|A key issue in
distributed systems is providing a consistent view of shared
data throughout the application and doing it in an efficient
manner. The usual method has been to have processes query a
central database at the point in time when they need to access a
data item. Since the using process does not know if the data has
changed, the safe course is to read the latest value at every
use. This method is intolerably inefficient if the cost per
query is high, or the number of queries is high.
The subscription concept offers a
superior approach. The user of a data item opens a subscription
to the data item with a subscription server. As the data item is
updated, the user process receives asynchronous notification
from the subscription server. Now there is no polling - the user
process accurately tracks the item of interest.
The Datahub is a high performance
in-memory database, a subscription server, a configurable Tcl/Tk
interpreter, and a Distributed Message Hub (DMH) server. The
synergistic combination of these capabilities is the cornerstone
of a new architecture for distributed applications.
As a database server, the Datahub
provides the familiar programming model of relational database
tables using a subset of Structured Query Language (SQL). A
graphical user interface is available to display and manipulate
table data either remotely as a client, or as part of the
Datahub process when it is not running in the background.
As a subscription server, the
Datahub provides asynchronous notification to Client processes
whenever SQL table data that meets their selection criteria is
inserted, updated, or deleted. These notifications can be
standard SQL messages which are useful for data replication to
other Datahubs, or for data replication to commercially
available persistent databases, such as Oracle. Other
subscription options enable the developer to execute user
defined Tcl procedures within the Datahub process, or to obtain
notification messages in a format that is designed for use by
Tcl list manipulation commands.
When used as a DMH message
server, a Datahub becomes the hub of an efficient, event-driven,
distributed application. The Tcl interpreter provides a
high-level, dynamically customizable programming environment
with comprehensive features. Client processes can easily
exchange peer messages, can easily share common data in
relational tables, and can subscribe and respond in real-time to
changes in the application data. Shared application logic can be
executed within the Datahub process, sharing the same address
space with application data tables and SQL command processing
logic. The requirement for interprocess communication and the
overhead that it entails is reduced drastically compared to
Because the Datahub is both a
database and a subscription server, clients can open
"synchronized" subscriptions to existing table data when they
are initialized. A shortcoming of other notification mechanisms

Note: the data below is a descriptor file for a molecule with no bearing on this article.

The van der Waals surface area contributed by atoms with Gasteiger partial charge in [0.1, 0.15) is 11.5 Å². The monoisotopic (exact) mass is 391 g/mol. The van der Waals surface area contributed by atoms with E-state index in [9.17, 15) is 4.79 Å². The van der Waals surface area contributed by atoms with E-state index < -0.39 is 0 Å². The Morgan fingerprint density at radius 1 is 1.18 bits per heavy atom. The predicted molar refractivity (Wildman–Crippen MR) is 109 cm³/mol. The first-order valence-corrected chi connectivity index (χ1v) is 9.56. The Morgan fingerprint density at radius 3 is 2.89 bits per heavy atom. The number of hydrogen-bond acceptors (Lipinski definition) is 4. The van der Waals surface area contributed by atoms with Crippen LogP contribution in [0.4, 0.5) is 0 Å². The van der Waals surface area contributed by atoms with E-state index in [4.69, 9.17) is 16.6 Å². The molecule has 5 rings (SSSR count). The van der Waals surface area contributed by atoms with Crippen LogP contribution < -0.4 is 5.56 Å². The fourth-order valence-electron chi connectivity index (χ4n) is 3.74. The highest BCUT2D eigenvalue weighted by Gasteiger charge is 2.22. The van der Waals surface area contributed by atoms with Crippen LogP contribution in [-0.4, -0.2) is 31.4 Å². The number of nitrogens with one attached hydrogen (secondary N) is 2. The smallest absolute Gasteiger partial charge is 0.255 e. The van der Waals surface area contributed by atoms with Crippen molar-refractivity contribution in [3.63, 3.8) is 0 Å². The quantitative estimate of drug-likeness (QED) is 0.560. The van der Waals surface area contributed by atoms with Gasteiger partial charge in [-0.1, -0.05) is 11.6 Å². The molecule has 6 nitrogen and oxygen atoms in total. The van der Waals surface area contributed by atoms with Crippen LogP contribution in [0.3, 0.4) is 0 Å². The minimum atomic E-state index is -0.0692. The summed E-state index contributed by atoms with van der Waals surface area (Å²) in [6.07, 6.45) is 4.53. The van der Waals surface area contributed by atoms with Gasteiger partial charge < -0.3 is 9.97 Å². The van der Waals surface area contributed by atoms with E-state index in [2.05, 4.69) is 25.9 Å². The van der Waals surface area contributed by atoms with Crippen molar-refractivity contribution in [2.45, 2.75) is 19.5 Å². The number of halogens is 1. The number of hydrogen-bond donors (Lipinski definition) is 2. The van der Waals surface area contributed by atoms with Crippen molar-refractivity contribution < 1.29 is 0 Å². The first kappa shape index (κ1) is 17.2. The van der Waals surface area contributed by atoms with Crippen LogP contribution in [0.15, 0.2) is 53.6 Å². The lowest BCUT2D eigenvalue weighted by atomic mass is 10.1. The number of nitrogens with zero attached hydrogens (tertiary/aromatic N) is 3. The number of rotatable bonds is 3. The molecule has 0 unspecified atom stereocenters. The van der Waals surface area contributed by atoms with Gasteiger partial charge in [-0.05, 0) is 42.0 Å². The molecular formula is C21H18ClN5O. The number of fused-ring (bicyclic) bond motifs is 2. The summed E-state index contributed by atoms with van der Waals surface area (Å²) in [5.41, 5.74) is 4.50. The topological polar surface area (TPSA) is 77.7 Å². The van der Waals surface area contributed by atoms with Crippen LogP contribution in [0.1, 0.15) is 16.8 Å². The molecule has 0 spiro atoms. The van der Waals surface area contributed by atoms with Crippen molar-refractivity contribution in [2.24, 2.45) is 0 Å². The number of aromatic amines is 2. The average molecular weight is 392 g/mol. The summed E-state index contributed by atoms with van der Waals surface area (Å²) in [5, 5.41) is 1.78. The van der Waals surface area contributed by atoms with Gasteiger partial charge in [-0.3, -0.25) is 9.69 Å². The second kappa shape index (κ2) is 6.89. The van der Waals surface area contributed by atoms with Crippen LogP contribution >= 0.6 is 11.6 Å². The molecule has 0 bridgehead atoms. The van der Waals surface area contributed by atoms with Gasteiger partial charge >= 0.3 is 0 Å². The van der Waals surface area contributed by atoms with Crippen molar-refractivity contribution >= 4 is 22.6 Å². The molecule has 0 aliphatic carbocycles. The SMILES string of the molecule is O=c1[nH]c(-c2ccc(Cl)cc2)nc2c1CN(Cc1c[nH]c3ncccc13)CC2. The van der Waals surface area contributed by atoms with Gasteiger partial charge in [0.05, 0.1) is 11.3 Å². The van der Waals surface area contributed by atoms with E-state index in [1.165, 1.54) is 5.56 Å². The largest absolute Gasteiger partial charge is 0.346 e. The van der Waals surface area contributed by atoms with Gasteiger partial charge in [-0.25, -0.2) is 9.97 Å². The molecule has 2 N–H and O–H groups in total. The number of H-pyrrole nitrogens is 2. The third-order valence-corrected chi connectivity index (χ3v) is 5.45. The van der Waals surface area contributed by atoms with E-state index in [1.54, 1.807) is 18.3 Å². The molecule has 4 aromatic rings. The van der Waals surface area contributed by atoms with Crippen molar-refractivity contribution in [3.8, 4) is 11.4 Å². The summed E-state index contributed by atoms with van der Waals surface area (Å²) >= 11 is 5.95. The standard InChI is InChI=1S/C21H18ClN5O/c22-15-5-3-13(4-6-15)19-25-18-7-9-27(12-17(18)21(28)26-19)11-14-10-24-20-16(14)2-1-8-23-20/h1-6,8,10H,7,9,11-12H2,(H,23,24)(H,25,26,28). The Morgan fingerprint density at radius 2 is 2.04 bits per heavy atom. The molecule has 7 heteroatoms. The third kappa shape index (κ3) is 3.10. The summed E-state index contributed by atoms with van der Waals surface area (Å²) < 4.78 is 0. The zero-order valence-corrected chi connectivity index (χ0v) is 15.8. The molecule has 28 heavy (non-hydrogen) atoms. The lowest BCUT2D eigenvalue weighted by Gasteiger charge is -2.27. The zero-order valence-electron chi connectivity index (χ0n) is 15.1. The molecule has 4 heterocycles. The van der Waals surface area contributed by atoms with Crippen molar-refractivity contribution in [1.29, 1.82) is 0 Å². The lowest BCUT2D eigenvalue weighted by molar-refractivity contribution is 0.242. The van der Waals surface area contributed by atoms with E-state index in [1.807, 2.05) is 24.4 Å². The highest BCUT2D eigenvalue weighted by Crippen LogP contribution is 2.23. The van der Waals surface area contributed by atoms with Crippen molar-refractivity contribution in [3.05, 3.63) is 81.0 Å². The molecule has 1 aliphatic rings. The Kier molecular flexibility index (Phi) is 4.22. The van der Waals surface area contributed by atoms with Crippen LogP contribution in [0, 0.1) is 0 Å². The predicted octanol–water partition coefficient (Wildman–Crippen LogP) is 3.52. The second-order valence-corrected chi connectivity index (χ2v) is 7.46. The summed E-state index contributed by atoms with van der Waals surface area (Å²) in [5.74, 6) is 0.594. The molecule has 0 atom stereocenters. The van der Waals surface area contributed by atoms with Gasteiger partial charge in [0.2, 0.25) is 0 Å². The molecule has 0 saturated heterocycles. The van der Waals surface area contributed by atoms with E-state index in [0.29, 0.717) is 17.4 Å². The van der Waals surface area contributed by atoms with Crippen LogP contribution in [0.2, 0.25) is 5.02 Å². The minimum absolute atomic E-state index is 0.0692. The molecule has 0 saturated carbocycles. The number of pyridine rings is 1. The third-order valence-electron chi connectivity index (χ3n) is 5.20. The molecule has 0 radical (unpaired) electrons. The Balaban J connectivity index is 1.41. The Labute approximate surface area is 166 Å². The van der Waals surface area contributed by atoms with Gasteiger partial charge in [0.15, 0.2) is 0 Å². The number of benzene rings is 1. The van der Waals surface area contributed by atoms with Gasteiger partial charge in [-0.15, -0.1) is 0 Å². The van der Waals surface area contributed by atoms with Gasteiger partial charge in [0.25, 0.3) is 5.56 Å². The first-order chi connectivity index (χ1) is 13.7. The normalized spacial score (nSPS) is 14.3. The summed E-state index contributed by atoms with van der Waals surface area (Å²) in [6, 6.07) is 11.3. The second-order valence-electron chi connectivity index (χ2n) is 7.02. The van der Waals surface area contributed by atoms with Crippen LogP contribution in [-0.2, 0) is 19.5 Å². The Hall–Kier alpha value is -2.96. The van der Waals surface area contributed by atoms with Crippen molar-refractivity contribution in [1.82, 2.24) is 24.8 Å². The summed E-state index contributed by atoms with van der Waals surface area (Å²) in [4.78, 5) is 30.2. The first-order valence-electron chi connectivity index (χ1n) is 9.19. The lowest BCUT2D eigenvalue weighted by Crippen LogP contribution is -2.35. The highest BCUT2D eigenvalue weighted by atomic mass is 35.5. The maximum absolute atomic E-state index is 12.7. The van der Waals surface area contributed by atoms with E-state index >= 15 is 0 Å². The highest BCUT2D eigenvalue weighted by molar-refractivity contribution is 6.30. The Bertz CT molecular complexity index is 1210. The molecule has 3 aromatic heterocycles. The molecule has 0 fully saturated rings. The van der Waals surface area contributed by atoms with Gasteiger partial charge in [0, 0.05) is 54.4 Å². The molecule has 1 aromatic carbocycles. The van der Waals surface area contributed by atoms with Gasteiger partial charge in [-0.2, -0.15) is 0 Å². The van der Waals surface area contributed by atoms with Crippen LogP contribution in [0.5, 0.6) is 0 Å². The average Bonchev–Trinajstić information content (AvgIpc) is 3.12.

that are based only on connecting to "broadcast" or
"distribution list" message streams, is that the client has no
historical data to synchronize with. It is an additional burden
on the application developer to design a synchronization
mechanism if dynamic client connections are supported.
Better Than Publish and
The products we have seen that
offer similar publish and subscribe functionality have certain
shortcomings that potential users should consider.
- The application developers
have to explicitly choose each data change or event that is
published. Typically this is not an easy choice because each
published item contributes to loading of the network
regardless of whether the event is subscribed to or not, and
much discussion has to take place among the developers to
make the appropriate tradeoffs.
- The content and format of
published messages has to be agreed upon by all parties
since these are not typically controlled by the subscriber.
Typically there is anguish over how much data to put in the
notification message, and what data is left at the server
for clients to query. Again, the developers sit around
weighing the tradeoffs.
- The subscribing clients have
to write custom parsing code for each message type since
there is typically not a Tcl or SQL parser in use.
- The traditional approach to
the specification of different message types is to declare a
union in C code of all of the binary message structures.
This technique is sensitive to cross platform issues such as
byte ordering and data alignment. Also, it is typical that
all of the executables on all platforms need to be
recompiled when a new message structure is defined or an
existing structure is updated since the included header file
is used extensively throughout the source code.
- Some products are based on
UDP broadcasting and will not work across subnets without
explicit configuration of the network routing and the
In contrast, when the Datahub is
used, any data that is stored in the SQL tables can be
subscribed to by clients. There is no overhead of broadcasting
changes to the network just in case there is an interested
client. Similarly, there is not an issue with data propagation
across subnets since reliable point-to-point TCP/IP protocols
With the Datahub, the subscriber
has complete control over the content and format of data change
notifications. The software development proceeds without the
elaborate negotiation between the data producers and the data
consumers. For example, a client may open a subscription to a
data table where only certain column values are part of the
notification, and the notifications occur only for changes to
data rows or new data rows where a selection condition, such
sensor_id='VIP23' is true. If configured, the notification
can execute a user written Tcl procedure which can perform
actions such as sending custom formatted messages through the
network, or invoking an XML-RPC method on a remote server.